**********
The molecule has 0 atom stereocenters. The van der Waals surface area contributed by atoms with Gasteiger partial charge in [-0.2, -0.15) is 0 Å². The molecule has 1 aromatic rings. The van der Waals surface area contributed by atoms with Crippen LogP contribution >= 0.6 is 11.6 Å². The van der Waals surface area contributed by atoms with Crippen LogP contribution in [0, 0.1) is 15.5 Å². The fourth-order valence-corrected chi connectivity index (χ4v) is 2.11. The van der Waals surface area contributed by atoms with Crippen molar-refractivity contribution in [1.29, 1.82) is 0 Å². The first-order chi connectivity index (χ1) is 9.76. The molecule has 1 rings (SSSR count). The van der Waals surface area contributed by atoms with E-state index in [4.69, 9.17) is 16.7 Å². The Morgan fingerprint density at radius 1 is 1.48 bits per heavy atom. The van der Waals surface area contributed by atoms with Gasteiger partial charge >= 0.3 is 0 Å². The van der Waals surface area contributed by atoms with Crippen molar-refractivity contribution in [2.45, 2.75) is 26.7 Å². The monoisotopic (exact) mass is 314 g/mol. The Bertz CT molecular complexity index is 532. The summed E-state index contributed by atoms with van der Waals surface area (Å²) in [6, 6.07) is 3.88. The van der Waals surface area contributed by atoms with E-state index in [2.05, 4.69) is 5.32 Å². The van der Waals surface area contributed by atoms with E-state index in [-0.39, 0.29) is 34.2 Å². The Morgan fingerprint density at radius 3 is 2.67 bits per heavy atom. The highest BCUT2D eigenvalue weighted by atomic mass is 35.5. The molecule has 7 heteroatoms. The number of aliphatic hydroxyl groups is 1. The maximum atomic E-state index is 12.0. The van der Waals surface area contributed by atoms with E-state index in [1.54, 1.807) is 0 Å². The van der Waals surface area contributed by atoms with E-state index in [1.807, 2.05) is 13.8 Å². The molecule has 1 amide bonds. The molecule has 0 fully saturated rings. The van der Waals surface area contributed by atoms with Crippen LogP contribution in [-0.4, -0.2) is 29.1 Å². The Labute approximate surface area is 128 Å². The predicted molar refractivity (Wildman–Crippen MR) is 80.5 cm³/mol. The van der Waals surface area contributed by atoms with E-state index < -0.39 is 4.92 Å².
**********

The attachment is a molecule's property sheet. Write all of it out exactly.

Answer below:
The molecule has 0 atom stereocenters. The van der Waals surface area contributed by atoms with Gasteiger partial charge in [-0.2, -0.15) is 0 Å². The molecule has 1 aromatic rings. The van der Waals surface area contributed by atoms with Crippen LogP contribution >= 0.6 is 11.6 Å². The van der Waals surface area contributed by atoms with Crippen LogP contribution in [0, 0.1) is 15.5 Å². The fourth-order valence-corrected chi connectivity index (χ4v) is 2.11. The van der Waals surface area contributed by atoms with Crippen molar-refractivity contribution in [1.29, 1.82) is 0 Å². The first-order chi connectivity index (χ1) is 9.76. The molecule has 1 rings (SSSR count). The van der Waals surface area contributed by atoms with E-state index in [4.69, 9.17) is 16.7 Å². The Morgan fingerprint density at radius 1 is 1.48 bits per heavy atom. The van der Waals surface area contributed by atoms with Gasteiger partial charge >= 0.3 is 0 Å². The van der Waals surface area contributed by atoms with Crippen molar-refractivity contribution in [2.45, 2.75) is 26.7 Å². The monoisotopic (exact) mass is 314 g/mol. The Bertz CT molecular complexity index is 532. The summed E-state index contributed by atoms with van der Waals surface area (Å²) in [6, 6.07) is 3.88. The van der Waals surface area contributed by atoms with E-state index in [2.05, 4.69) is 5.32 Å². The van der Waals surface area contributed by atoms with E-state index in [-0.39, 0.29) is 34.2 Å². The Morgan fingerprint density at radius 3 is 2.67 bits per heavy atom. The highest BCUT2D eigenvalue weighted by atomic mass is 35.5. The molecule has 7 heteroatoms. The number of aliphatic hydroxyl groups is 1. The maximum atomic E-state index is 12.0. The van der Waals surface area contributed by atoms with E-state index in [1.54, 1.807) is 0 Å². The van der Waals surface area contributed by atoms with E-state index in [1.807, 2.05) is 13.8 Å². The molecule has 1 amide bonds. The molecule has 0 fully saturated rings. The van der Waals surface area contributed by atoms with Crippen LogP contribution in [-0.4, -0.2) is 29.1 Å². The Labute approximate surface area is 128 Å². The predicted molar refractivity (Wildman–Crippen MR) is 80.5 cm³/mol. The van der Waals surface area contributed by atoms with E-state index < -0.39 is 4.92 Å².